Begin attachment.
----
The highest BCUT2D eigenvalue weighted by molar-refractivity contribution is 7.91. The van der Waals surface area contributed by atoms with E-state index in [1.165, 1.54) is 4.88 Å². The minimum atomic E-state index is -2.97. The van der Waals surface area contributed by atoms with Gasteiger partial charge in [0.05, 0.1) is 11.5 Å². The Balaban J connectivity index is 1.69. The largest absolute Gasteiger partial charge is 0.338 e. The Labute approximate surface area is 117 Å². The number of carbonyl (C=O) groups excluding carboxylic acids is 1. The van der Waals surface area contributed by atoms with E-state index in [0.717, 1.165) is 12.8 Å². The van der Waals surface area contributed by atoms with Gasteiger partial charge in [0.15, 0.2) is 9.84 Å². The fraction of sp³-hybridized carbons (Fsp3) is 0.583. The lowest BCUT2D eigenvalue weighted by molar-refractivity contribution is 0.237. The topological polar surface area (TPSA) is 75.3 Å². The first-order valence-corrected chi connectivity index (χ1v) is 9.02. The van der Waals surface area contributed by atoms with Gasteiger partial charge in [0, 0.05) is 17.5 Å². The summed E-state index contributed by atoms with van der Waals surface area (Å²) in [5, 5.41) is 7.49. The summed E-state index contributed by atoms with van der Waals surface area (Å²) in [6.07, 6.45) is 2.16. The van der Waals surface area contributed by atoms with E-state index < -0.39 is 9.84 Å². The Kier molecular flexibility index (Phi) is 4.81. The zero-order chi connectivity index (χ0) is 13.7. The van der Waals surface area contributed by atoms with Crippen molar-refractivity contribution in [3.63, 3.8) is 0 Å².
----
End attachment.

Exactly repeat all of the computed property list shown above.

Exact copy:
The highest BCUT2D eigenvalue weighted by molar-refractivity contribution is 7.91. The van der Waals surface area contributed by atoms with E-state index in [1.165, 1.54) is 4.88 Å². The minimum atomic E-state index is -2.97. The van der Waals surface area contributed by atoms with Gasteiger partial charge in [0.05, 0.1) is 11.5 Å². The Balaban J connectivity index is 1.69. The largest absolute Gasteiger partial charge is 0.338 e. The Labute approximate surface area is 117 Å². The number of carbonyl (C=O) groups excluding carboxylic acids is 1. The van der Waals surface area contributed by atoms with E-state index in [0.717, 1.165) is 12.8 Å². The van der Waals surface area contributed by atoms with Gasteiger partial charge in [0.15, 0.2) is 9.84 Å². The fraction of sp³-hybridized carbons (Fsp3) is 0.583. The lowest BCUT2D eigenvalue weighted by molar-refractivity contribution is 0.237. The topological polar surface area (TPSA) is 75.3 Å². The first-order valence-corrected chi connectivity index (χ1v) is 9.02. The van der Waals surface area contributed by atoms with Gasteiger partial charge in [0, 0.05) is 17.5 Å². The summed E-state index contributed by atoms with van der Waals surface area (Å²) in [5, 5.41) is 7.49. The summed E-state index contributed by atoms with van der Waals surface area (Å²) in [6.07, 6.45) is 2.16. The van der Waals surface area contributed by atoms with E-state index < -0.39 is 9.84 Å². The Kier molecular flexibility index (Phi) is 4.81. The zero-order chi connectivity index (χ0) is 13.7. The van der Waals surface area contributed by atoms with Crippen molar-refractivity contribution in [3.63, 3.8) is 0 Å².